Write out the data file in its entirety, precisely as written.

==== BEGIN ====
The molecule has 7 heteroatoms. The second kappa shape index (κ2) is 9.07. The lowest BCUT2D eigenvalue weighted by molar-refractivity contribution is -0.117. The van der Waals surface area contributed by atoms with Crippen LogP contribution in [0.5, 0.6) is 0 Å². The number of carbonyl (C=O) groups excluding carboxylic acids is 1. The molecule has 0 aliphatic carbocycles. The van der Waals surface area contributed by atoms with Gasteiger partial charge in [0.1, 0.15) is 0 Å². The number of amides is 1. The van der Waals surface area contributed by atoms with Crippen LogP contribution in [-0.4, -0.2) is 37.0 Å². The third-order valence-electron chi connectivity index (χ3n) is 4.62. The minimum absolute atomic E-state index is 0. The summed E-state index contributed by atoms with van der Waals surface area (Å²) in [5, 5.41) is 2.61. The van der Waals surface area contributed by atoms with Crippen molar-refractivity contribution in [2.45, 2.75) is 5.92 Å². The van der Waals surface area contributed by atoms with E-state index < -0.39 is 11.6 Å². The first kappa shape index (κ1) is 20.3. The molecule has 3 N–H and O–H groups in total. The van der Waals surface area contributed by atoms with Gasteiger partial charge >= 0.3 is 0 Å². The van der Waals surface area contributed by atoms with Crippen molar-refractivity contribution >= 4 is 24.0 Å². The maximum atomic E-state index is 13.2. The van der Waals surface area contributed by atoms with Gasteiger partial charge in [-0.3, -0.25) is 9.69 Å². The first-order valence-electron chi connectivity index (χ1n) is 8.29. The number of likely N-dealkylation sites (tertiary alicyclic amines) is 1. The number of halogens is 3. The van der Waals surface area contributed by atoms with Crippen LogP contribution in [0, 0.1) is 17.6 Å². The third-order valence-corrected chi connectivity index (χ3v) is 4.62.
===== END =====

The molecule has 7 heteroatoms. The second kappa shape index (κ2) is 9.07. The lowest BCUT2D eigenvalue weighted by molar-refractivity contribution is -0.117. The van der Waals surface area contributed by atoms with Crippen LogP contribution in [0.5, 0.6) is 0 Å². The number of carbonyl (C=O) groups excluding carboxylic acids is 1. The molecule has 0 aliphatic carbocycles. The van der Waals surface area contributed by atoms with Gasteiger partial charge in [0.1, 0.15) is 0 Å². The number of amides is 1. The van der Waals surface area contributed by atoms with Crippen LogP contribution in [-0.4, -0.2) is 37.0 Å². The third-order valence-electron chi connectivity index (χ3n) is 4.62. The minimum absolute atomic E-state index is 0. The summed E-state index contributed by atoms with van der Waals surface area (Å²) in [5, 5.41) is 2.61. The van der Waals surface area contributed by atoms with Crippen molar-refractivity contribution in [2.45, 2.75) is 5.92 Å². The van der Waals surface area contributed by atoms with E-state index < -0.39 is 11.6 Å². The first kappa shape index (κ1) is 20.3. The molecule has 3 N–H and O–H groups in total. The van der Waals surface area contributed by atoms with Gasteiger partial charge >= 0.3 is 0 Å². The van der Waals surface area contributed by atoms with Crippen molar-refractivity contribution >= 4 is 24.0 Å². The maximum atomic E-state index is 13.2. The van der Waals surface area contributed by atoms with Gasteiger partial charge in [-0.3, -0.25) is 9.69 Å². The first-order valence-electron chi connectivity index (χ1n) is 8.29. The number of likely N-dealkylation sites (tertiary alicyclic amines) is 1. The number of halogens is 3. The van der Waals surface area contributed by atoms with Crippen LogP contribution in [0, 0.1) is 17.6 Å². The third-order valence-corrected chi connectivity index (χ3v) is 4.62.